SARCOIDOSIS: Sarcoidosis is next on the list of suspects, Sarcoidosis is the growth of tiny collections of inflammatory cells in different parts of your body — most commonly the lungs, lymph nodes, eyes and skin. Doctors believe sarcoidosis results from the body's immune system responding to an unknown substance, most likely something inhaled from the air. Alternatively, signs and symptoms of sarcoidosis may last for years and sometimes lead to organ damage. For many people, sarcoidosis begins with these signs and symptoms: fatigue, fever, swollen lymph nodes, weight loss. From the conversation diaries of Beethoven these were not the most troubling of his symptoms.
WHIPPLE’S DISEASE; Whipple’s disease is a rare, systemic infectious disease caused by the bacteriumTropheryma whipplei. The most common symptoms are diarrhea, abdominal pain, weight loss, and joint pains. Sometimes, the joint pains occur many years before any digestive tract symptoms develop; they tend to involve the large joints but can occur in any pattern and tend not to damage the joint surface to the point that the joint becomes deformed. Fever and chills occur in a small proportion of people. 10–40% of people with Whipple's disease have problems related to involvement of the brain; the symptoms relate to the part of the brain that is affected. The most common problems are dementia, memory loss, confusion, and decreased level of consciousness. Eye movement disturbances and myorhythmia (rapidly repetitive movements of the muscles) of the face, together referred to as oculomasticatory myorhythmia, are highly characteristic for Whipple's disease. Weakness and poor coordination of part of the body, headaches, seizures, as well as a number of more uncommon neurological features, are present in some cases. Beethoven had none of the neurological symptoms associated with Whipple’s disease.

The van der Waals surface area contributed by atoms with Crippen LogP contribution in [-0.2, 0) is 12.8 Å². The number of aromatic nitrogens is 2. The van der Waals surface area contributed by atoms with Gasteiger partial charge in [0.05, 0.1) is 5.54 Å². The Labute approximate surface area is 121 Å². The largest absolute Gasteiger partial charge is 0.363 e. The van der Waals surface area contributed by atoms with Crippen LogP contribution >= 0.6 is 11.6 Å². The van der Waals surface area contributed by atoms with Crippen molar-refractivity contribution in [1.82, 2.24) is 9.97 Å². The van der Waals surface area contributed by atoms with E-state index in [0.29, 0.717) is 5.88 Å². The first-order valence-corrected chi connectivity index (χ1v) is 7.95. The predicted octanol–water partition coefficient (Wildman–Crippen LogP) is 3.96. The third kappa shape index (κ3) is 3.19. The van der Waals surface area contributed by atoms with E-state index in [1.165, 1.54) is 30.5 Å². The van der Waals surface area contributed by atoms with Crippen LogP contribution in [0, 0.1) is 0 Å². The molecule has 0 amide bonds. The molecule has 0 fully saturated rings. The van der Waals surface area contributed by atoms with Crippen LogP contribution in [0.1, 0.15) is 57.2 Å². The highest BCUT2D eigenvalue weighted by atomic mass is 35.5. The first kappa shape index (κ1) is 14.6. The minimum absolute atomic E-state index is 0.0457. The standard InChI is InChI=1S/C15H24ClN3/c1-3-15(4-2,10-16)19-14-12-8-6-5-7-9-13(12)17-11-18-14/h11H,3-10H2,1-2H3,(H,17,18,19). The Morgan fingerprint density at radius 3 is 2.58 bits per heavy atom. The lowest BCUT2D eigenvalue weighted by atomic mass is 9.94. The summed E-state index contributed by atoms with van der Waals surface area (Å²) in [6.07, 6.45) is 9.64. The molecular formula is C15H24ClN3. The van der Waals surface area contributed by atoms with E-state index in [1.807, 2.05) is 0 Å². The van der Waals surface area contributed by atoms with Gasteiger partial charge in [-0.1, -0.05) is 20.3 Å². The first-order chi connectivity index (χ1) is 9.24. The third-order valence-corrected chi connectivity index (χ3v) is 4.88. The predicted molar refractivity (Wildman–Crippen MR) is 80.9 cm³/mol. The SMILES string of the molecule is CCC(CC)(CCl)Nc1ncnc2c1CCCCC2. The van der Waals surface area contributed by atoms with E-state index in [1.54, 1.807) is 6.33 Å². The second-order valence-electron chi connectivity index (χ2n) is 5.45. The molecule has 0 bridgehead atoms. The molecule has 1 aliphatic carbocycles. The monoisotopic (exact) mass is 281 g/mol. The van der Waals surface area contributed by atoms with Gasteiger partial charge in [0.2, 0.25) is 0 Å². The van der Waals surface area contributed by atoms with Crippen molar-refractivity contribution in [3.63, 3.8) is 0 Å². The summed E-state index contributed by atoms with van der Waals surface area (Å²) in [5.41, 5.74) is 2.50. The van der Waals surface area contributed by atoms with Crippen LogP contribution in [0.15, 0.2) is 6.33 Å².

The evidence for examination comes from the friends and visitors that before and after his death clipped locks of his hair, some of which have been preserved and subjected to additional analysis, as have skull fragments removed during the 1862 exhumation. Some of these analyses have led to controversial assertions that Beethoven was accidentally poisoned to death by excessive doses of lead-based treatments administered under instruction from his doctor.